Techniques For A Great Pie Crust

By Kathy Smith

The progression of pie, and Our country's undying romance with it, has been a slow and messy journey - not unlike baking a pie itself. Pie takes you home even though you're sitting at a slick table in a noisy and busy bistro that seats and serves hundreds of people and prepares nearly a million meals every single year. Pie is among the mainstays that has made it easier for Southern cuisine to flourish throughout the country. There are pie recipes from old southern cookbooks, nevertheless they continue to exist through tradition, handed down generation-to-generation.

Some fortunate chefs are born to make pie and pie crust from scratch; you can see it when they flick their hand, the easy and intuitive touch in the tips of the fingers, and accurate instincts about how exactly it should taste, look, texture, smell, and even feel inside the mouth. Most pie crusts are created by combining flour and ice cold water with shortening, butter, lard, or any blend of those fats.

Basic sweet pie crust is good for use in a pastry in which a little sweetness inside the crust will improve the dish. Place the pie on a baking sheet to catch spills, and place it on the bottom rack in the hot oven. Position the pie on the bottom shelf in the oven. Fruit pies often run over, so always position the pie on a rimmed baking sheet for baking. Let the pie to cool on a wire baking rack or maybe a thick kitchen towel, and serve it warm or at room temperature. Allow pie rest for 2-3 hours before cutting and serving; cutting when the pie still is hot from the oven can create a soggy crust. Veteran pie pros and new cooks will both find these pie crust tips helpful.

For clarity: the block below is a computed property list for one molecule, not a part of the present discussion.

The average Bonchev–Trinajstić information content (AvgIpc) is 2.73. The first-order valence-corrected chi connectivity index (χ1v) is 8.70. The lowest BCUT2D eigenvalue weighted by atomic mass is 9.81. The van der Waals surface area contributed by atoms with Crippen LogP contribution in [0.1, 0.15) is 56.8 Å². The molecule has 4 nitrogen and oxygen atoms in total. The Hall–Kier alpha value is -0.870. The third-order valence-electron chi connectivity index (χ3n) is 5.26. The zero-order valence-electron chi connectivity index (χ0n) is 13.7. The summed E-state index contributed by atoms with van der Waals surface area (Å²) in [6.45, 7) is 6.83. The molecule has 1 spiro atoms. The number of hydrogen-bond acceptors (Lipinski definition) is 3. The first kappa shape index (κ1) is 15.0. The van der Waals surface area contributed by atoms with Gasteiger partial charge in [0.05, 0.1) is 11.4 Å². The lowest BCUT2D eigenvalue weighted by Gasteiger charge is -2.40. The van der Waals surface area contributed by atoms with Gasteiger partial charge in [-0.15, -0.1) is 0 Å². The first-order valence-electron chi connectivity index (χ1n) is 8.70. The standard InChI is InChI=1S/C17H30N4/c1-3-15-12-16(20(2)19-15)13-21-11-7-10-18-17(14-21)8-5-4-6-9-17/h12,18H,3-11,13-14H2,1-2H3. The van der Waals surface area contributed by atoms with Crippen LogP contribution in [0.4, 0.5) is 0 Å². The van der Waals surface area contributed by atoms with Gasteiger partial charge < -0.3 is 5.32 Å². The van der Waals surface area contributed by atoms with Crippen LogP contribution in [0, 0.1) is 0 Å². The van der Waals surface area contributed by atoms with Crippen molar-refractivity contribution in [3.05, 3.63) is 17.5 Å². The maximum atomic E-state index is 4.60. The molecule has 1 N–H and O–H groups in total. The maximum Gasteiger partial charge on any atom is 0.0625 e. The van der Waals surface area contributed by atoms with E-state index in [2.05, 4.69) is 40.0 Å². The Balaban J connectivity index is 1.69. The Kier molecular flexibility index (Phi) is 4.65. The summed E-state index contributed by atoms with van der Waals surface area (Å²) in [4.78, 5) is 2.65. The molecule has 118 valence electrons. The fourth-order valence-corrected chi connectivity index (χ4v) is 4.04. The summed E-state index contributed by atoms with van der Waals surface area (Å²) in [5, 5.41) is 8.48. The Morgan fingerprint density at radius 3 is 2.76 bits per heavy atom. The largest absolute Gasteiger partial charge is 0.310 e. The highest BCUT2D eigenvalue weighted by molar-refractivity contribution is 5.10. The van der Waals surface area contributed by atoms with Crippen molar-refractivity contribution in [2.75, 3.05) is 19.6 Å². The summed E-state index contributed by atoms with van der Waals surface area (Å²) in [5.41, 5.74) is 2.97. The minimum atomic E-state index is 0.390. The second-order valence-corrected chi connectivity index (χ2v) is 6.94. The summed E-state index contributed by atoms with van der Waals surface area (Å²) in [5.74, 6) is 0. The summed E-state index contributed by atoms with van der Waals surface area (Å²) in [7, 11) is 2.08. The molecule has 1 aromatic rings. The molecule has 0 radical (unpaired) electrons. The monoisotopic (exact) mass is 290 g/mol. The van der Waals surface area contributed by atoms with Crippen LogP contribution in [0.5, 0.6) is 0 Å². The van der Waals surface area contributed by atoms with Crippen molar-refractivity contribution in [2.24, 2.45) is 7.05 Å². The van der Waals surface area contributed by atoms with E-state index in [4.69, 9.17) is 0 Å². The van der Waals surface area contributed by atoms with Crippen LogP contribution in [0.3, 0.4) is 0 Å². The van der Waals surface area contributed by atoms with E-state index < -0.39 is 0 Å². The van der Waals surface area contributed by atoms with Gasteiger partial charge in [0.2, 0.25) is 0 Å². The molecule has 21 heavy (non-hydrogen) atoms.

Pie can be served whole or in rich, delicious slices like coconut cream, blood orange, rhubarb, or chocolate. In my family, a good pie crust that is buttery, crunchy and thick is a marker of your ability to seriously cook. Regardless how you slice or perhaps bake it, pie is classic, simple, easy and it is enduring. There is no substitute to warm, right out of the oven, homemade pie to end a great meal.

A good and enduring definition of pie doesn't get a lot more bite-sized than this: Virtually any food, from four-and-twenty blackbirds all the way to peaches to coffee mousse, that is cooked in the crust. Still, we're of the mind-set that pie is never more tasty, more full of amazing benefits and all that in which implies, than in the event it is made of little more than a superbly ripe berry, a heavenly dollop of real whipped cream, and a homemade - never store bought or frozen -any crust.

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